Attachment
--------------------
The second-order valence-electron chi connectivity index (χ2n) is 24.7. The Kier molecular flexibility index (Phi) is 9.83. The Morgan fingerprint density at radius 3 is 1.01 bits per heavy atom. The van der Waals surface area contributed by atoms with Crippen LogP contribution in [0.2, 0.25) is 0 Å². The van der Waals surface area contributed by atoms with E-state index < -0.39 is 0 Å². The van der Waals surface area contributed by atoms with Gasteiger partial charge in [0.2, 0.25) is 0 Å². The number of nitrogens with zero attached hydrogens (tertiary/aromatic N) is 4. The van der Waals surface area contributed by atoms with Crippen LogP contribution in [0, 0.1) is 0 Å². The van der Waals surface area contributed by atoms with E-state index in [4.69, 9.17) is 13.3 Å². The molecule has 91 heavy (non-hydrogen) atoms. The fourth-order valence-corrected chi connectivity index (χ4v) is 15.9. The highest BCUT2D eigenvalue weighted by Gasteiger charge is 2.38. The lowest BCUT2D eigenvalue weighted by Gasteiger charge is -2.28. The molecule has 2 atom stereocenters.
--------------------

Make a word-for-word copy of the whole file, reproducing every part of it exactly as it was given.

The second-order valence-electron chi connectivity index (χ2n) is 24.7. The Kier molecular flexibility index (Phi) is 9.83. The Morgan fingerprint density at radius 3 is 1.01 bits per heavy atom. The van der Waals surface area contributed by atoms with Crippen LogP contribution in [0.2, 0.25) is 0 Å². The van der Waals surface area contributed by atoms with E-state index < -0.39 is 0 Å². The van der Waals surface area contributed by atoms with Gasteiger partial charge in [0.2, 0.25) is 0 Å². The number of nitrogens with zero attached hydrogens (tertiary/aromatic N) is 4. The van der Waals surface area contributed by atoms with Crippen LogP contribution in [0, 0.1) is 0 Å². The van der Waals surface area contributed by atoms with E-state index in [4.69, 9.17) is 13.3 Å². The molecule has 91 heavy (non-hydrogen) atoms. The fourth-order valence-corrected chi connectivity index (χ4v) is 15.9. The highest BCUT2D eigenvalue weighted by Gasteiger charge is 2.38. The lowest BCUT2D eigenvalue weighted by Gasteiger charge is -2.28. The molecule has 2 atom stereocenters.